As customers inclin'd; To these succeed the jocund song,

The church-yard now has mcafur'd me, From lungs less musicaithan lirong,

And nails my coffin bind !
A d all to noirth aljare;
The humble root returns the sound, But now, my kind and worthy friends,
The focial Can moves briskly rouud, .

Who dealt with me below,
And brighter bura, the fire.

I'm gone to meature time's long ends ;
Oh! grant, kind Heav'n, a late like this,

You'll follow me, I know !

E. T. P. Where limple ignorance is blils;

'Tis all thai I require : Then, then-to share the joys of lise,

E P I G R A M.
I'd seek a kind indulgent wile,

Ow kind has Nalure unto Blufter
And bless my Social Fire.

Who gave him dreadful looks and dauntless


Gave longue to swagger, cyes to Atrike dil RENEATH this fod a daring Author lies, may ; Who Heav'n's protection in his works And, kinder fill, gave legs- lo run away! denies;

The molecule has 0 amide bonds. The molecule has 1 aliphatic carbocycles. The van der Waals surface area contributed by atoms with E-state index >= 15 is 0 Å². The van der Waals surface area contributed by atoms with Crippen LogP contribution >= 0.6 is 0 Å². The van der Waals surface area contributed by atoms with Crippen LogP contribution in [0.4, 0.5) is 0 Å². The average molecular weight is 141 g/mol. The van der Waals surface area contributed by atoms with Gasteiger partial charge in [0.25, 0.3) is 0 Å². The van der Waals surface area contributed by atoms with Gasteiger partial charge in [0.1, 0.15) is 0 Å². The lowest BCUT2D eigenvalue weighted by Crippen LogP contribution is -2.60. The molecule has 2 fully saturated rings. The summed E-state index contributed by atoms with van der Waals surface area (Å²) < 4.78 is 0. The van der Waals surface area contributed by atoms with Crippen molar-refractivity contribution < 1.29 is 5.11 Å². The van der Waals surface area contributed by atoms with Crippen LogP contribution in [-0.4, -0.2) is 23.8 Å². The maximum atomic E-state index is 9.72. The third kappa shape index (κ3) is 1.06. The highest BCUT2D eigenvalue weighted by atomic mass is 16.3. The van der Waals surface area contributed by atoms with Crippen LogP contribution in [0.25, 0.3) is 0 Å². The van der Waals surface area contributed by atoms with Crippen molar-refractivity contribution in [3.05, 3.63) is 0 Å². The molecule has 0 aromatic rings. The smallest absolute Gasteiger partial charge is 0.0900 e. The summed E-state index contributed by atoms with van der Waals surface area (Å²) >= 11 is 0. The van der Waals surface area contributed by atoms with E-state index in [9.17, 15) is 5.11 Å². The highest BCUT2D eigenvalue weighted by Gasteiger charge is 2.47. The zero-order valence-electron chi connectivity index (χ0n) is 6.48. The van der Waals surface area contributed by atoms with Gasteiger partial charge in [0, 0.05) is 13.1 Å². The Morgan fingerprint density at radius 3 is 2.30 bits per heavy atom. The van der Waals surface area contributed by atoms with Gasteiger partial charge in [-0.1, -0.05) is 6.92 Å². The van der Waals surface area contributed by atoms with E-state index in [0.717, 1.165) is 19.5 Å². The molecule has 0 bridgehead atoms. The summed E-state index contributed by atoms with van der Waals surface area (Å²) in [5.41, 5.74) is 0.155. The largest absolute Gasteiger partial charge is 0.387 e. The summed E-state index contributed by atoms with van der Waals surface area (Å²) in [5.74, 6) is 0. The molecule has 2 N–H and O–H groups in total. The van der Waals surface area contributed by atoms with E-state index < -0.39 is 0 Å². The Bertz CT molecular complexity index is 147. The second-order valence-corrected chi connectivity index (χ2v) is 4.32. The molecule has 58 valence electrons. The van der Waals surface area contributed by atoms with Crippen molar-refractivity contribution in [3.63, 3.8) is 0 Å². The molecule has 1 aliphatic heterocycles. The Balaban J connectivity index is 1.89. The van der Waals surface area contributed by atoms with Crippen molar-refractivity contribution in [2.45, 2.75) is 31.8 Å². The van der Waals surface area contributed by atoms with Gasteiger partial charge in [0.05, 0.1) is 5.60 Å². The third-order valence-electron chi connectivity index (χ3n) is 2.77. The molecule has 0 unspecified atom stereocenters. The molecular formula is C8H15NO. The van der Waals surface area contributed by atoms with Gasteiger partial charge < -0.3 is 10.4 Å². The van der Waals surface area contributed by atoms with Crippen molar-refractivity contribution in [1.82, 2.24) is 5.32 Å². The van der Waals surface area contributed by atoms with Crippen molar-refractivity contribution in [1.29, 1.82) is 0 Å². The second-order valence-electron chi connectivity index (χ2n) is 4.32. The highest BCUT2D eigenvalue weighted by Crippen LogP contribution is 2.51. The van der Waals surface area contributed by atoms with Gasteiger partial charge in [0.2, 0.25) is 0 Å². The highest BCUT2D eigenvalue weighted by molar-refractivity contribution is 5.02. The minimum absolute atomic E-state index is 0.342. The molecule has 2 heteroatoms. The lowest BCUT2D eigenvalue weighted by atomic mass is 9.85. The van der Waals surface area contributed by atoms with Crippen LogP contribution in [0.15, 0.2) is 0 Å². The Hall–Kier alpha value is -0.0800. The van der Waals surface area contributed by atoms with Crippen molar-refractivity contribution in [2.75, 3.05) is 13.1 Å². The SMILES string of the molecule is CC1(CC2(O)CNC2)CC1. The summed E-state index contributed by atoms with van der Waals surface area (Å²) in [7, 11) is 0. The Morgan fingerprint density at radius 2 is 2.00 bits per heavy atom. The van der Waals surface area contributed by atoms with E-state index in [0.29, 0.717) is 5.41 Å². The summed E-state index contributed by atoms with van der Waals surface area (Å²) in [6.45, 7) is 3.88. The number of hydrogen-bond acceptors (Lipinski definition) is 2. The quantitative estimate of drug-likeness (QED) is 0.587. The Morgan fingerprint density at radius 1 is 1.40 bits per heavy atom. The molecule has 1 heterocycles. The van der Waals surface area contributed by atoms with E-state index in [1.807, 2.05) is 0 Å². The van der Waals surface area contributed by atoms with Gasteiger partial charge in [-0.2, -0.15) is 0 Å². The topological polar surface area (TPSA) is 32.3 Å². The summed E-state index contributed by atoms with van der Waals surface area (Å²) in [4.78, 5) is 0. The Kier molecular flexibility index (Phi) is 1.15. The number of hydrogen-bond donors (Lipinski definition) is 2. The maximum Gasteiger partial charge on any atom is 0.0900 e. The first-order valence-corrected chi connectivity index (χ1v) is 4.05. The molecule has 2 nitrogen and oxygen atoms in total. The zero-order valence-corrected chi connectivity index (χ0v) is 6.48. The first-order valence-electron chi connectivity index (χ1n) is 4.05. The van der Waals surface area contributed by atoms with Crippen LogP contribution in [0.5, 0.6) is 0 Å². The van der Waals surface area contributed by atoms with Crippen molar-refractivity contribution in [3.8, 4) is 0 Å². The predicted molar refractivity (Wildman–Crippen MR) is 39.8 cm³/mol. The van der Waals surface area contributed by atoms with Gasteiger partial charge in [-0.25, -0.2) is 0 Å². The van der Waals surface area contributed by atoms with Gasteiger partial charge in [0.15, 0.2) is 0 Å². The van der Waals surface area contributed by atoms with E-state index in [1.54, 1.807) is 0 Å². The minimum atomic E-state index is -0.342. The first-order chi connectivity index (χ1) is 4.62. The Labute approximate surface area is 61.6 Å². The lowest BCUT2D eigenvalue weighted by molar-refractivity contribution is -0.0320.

E. T. P. For novel systems rack'd his fruitful brain ; For Reason Itrove, but strove, alast in vain.

E P 1 GRAM Thus dreaming on, to self-conceit allied, He liv'd in folly, and in ignorance died. On a late PARLIAMENTARY DEFEAT.


Far mightier thou than tiality for the WEEPING WILLOW.

Grace is ; AR let the weiping willow rest ! Thou with one little word * haft tumbled

down Nor forrow ever be thy guest, i

His baltions, batteries, counterscarps and Or find a home with thee.


How been

09. YOUNG LADY expreffing her par. O Communale are also ween, is thy renown,

* See page 191.


The author deserves compliment for his

invention, but in the order of the piece, V ENICE Preserved was acted at Covent his judgment in a few inttances failed.